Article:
According to Steam, I’ve played 13.1 hours of They Are Billions, and I’ve still yet to win a single round. The zombies–those goddamn dirty zombies–just keep getting me. And every time I start a new game, I know I’m going to lose, and I still start it anyway. It’s the kind of game that you need to sit and play for hours, not five minutes here, five minutes there.
Speaking of Steam, there are so many games I purchased during the sales that I haven’t played. Prey. The Dying Light expansion. Etc.
As a parent, you have no time for gaming. Until the kid grows up, I guess. Then we can play together.
How soon is too soon to introduce your child to Minecraft?
As each year comes to a close, it’s important to look back on everything you’ve done in the last 365 days and tell yourself either good job or you suck. Because what is life without judgment, either internal or external? If you don’t grade yourself, how do you know if you’re #hashtag winning? Exactly. So here you go, 10 of my proudest achievements and 10 of my darkest moments of 2017.
Purchased the Dark Tower movie instead of waiting for it to show up for free on Hulu.
Did not get my son to sleep on 6.19.17.
Did not get my son to sleep on 7.31.17.
Did not get my son to sleep on 12.25.17.
Drew First Blood from my son on 12.18.2017.
Did not get my son to sleep on 11.29.17.
Did not convince Richard Linklater to make a movie out of Veneer.
Honestly, nothing really compares to the pride I feel when I get El Matador to sleep. It’s literally the best thing I can possibly do with my time. And, conversely, when he continues to wail and his momma has to come take over, I feel like a failure.
Oh well! Here’s hoping I get better at it in 2018!
El Matador has never known a house (or world) without Alexa. By the time he was born, Alexa was almost two years old, and in his first half-year of life, she has been a constant companion, assistant, and soothing voice. Although he can’t interact with Alexa directly, he does hear her voice, and he hears us talking to her, which leads me to wonder how his relationship with this technology will progress.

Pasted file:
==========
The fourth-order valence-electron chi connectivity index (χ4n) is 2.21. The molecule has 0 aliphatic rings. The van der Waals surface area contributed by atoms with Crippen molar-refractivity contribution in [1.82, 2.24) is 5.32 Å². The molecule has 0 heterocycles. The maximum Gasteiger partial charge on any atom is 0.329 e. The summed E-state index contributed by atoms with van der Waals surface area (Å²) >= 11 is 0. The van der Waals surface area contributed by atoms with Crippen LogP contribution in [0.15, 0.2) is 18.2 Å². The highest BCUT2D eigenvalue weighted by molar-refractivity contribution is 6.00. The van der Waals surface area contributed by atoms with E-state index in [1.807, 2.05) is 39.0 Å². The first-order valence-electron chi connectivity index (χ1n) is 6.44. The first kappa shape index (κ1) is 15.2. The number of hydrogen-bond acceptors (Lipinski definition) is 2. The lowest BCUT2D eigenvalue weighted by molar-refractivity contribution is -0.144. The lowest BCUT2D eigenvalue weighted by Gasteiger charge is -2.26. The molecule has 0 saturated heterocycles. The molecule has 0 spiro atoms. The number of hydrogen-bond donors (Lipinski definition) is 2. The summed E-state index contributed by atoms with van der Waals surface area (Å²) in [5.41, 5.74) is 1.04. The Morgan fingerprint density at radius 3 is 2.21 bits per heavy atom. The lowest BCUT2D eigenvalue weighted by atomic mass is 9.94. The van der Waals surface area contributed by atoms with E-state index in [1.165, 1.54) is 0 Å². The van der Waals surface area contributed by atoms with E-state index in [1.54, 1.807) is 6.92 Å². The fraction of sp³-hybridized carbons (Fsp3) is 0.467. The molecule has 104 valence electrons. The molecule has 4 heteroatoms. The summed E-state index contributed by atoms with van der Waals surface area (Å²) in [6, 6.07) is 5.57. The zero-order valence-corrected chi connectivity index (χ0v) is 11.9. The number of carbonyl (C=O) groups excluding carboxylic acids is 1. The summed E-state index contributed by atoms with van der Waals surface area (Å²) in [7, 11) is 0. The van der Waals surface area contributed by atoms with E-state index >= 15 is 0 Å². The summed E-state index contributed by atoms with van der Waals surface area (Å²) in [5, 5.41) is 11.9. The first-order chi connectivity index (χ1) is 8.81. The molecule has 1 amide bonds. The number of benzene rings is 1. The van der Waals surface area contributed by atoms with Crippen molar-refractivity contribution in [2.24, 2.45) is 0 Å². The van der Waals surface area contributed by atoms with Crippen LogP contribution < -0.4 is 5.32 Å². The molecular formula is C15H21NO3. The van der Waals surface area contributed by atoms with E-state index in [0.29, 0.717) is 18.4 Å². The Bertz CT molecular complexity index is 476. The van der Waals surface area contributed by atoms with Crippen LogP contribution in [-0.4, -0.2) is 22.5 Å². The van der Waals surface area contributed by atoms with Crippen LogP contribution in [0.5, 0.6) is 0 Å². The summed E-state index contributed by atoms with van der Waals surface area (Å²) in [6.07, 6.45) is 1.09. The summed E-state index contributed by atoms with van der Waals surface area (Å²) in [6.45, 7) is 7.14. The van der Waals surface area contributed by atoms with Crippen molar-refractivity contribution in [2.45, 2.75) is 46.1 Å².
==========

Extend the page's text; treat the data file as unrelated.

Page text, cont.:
From the day we brought Matador home, we’ve asked Alexa for help. It was simple stuff at first:
Alexa, turn on the bedroom. (via Hue bulbs)
Alexa, turn on the noise machine. (via Belkin wemo)
Alexa, set the AC to 73 degrees (via Nest thermostat)
Unsurprisingly, Alexa’s real contribution was allowing us to do things hands-free, since our hands are either covered in baby or holding a poop. Wait, that doesn’t sound right.
At six months, we still make use of the home automation, but now we’ve added other skills to the mix:
Alexa, play Caspar Babypants (via Music Unlimited)
Alexa, set the nursery to 20 percent (via Hue bulbs)
Alexa, play Paper Planes by M.I.A. (to time diaper changes)
Alexa, how’s the weather?
Alexa, pause the TV.
For the longest time, I didn’t consider how aware Matador was of Alexa, until one day about a month ago, I asked her to play Run, Baby, Run, which is Matador’s favorite song. As soon as I said the words, a mild look a recognition came over his face, but it was nothing compared to when Alexa said:
Playing Run, Baby, Run by Caspar Babypants…
Just hearing Alexa speaking causes Matador to smile. He recognizes her. He looks in her direction, which is probably confusing, since there’s no face there. Maybe I should put a face there. Huh.
He hears her name so often, I wonder if his first word will be Alexa. Babies can start psuedo-talking at six months… how long before he’s able to talk to her directly?
I love technology, but I love the fact that my son will grow up in a world where he simply has to ask for something, and the audio recording of his voice will be sent to Amazon via the FBI where it will be converted into words, evaluated, and responded to.
As a child, I spent the better half of a day rigging up a pulley system that enabled me to turn on the lights in my room without getting out of bed (because monsters). Matador will simply ask Alexa to do it.
Unlike when you introduced Alexa to your kids, she won’t be a novelty to him. She will have always been there–an integrated part of his life that he will assume is natural.
I’ll be keeping an eye on how this relationship progresses. Alexa is getting smarter every day, but so is Matador. Just yesterday, he learned what a cold is. And his parents learned that babies can’t blow their noses on their own.
Alexa, suck the snot out of my baby’s nose with this tube apparatus.